The American Review of Reviews, Volume 43

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Albert Shaw
Review of Reviews., 1911 - American literature

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Page 431 - brief candle" to me. It is a sort of splendid torch which I have got hold of for the moment, and I want to make it burn as brightly as possible before handing it on to future generations.
Page 587 - Whenever a carrier by railroad shall in competition with a water route or routes reduce the rates on the carriage of any species of freight to or from competitive points, it shall not be permitted to increase such rates unless after hearing by the Interstate Commerce Commission it shall be found that such proposed increase rests upon changed conditions other than the elimination of water competition.
Page 311 - Well, yes ! If you saw us out driving Each day in the Park, four-in-hand ; If you saw poor dear mamma contriving To look supernaturally grand ; If you saw papa's picture, as taken By Brady, and tinted at that, — You'd never suspect he sold bacon And flour at Poverty Flat. And yet just this moment, when sitting In the glare of the grand chandelier, In the bustle and glitter befitting The
Page 583 - The potent traditions of childhood are stereotyped in its verses. The power of all the griefs and trials of a man is hidden beneath its words. It is the representative of his best moments, and all that there has been about him of soft and gentle, and pure and penitent and good, speaks to him for ever out of his English Bible.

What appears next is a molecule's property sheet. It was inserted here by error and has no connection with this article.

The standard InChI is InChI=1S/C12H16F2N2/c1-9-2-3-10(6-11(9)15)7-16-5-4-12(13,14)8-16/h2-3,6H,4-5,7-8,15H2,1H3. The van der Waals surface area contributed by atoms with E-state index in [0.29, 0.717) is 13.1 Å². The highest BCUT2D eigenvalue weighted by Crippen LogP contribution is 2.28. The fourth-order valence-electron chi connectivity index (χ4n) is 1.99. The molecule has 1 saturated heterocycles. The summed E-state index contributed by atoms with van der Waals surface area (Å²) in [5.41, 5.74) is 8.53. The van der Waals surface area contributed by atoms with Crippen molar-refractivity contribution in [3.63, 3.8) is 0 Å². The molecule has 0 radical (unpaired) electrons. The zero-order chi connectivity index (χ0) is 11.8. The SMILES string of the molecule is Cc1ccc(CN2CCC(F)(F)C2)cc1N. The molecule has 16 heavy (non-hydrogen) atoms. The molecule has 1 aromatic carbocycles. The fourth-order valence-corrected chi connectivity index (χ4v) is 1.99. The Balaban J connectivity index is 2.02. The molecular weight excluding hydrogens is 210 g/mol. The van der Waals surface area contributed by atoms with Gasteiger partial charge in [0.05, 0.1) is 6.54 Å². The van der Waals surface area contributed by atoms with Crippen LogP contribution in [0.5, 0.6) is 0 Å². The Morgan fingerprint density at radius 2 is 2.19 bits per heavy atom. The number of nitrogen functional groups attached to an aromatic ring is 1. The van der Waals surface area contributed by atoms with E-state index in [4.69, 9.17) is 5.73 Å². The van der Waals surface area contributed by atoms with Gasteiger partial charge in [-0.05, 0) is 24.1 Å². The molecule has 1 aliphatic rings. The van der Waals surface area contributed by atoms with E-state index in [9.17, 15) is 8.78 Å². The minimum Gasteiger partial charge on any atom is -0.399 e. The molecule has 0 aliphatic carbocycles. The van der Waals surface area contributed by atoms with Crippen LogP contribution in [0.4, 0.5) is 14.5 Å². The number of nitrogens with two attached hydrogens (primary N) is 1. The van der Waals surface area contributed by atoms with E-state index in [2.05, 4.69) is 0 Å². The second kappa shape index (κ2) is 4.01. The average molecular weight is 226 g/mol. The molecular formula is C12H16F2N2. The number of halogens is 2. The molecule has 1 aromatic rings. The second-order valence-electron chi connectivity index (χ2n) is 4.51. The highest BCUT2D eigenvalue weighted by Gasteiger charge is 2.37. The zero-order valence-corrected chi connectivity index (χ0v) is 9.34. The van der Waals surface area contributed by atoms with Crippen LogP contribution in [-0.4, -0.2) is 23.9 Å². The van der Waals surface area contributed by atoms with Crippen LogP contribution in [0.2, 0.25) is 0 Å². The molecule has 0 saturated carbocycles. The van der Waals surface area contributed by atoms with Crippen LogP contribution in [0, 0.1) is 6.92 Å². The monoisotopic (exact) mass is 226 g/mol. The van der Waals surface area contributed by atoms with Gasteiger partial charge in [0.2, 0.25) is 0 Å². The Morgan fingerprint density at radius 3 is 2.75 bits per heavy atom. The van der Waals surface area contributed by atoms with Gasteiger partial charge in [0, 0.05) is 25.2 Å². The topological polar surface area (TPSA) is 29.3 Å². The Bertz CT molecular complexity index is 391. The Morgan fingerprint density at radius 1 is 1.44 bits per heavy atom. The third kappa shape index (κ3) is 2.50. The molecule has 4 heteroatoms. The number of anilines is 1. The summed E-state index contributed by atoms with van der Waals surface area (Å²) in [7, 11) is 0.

Page 431 - I want to be thoroughly used up when I die, for the harder I work the more I live. I rejoice in life for its own sake. Life is no "brief candle
Page 583 - It lives on the ear, like a music that can never be forgotten, like the sound of church bells, which the convert hardly knows how he can forego. Its felicities often seem to be almost things rather than mere words. It is part of the national mind, and the anchor of national seriousness The memory of the dead passes into it.
Page 545 - If now we can negotiate and put through a positive agreement with some great nation to abide the adjudication of an international arbitral court in every issue which cannot be settled by negotiation, no matter what it involves, whether honor, territory, or money...
Page 423 - In proceeding this day to the signature of the Treaty of Commerce and Navigation between Japan and the United States the undersigned, Japanese Ambassador In Washington, duly authorized by his government, has the honor to declare that the Imperial Japanese Government are fully prepared to maintain with equal effectiveness the limitation and control which they have for the last three years exercised In regulation of the emigration of laborers to the United States.
Page 374 - Get six jolly cowboys to carry my coffin, Get six pretty maidens to bear up my pall. Put bunches of roses all over my coffin, Put roses to deaden the sods as they fall.
Page 460 - The blood of the brawn beloved of time is unconstraint ; In the need of songs, philosophy, an appropriate native grandopera, shipcraft, any craft, He or she is greatest who contributes the greatest original practical example.

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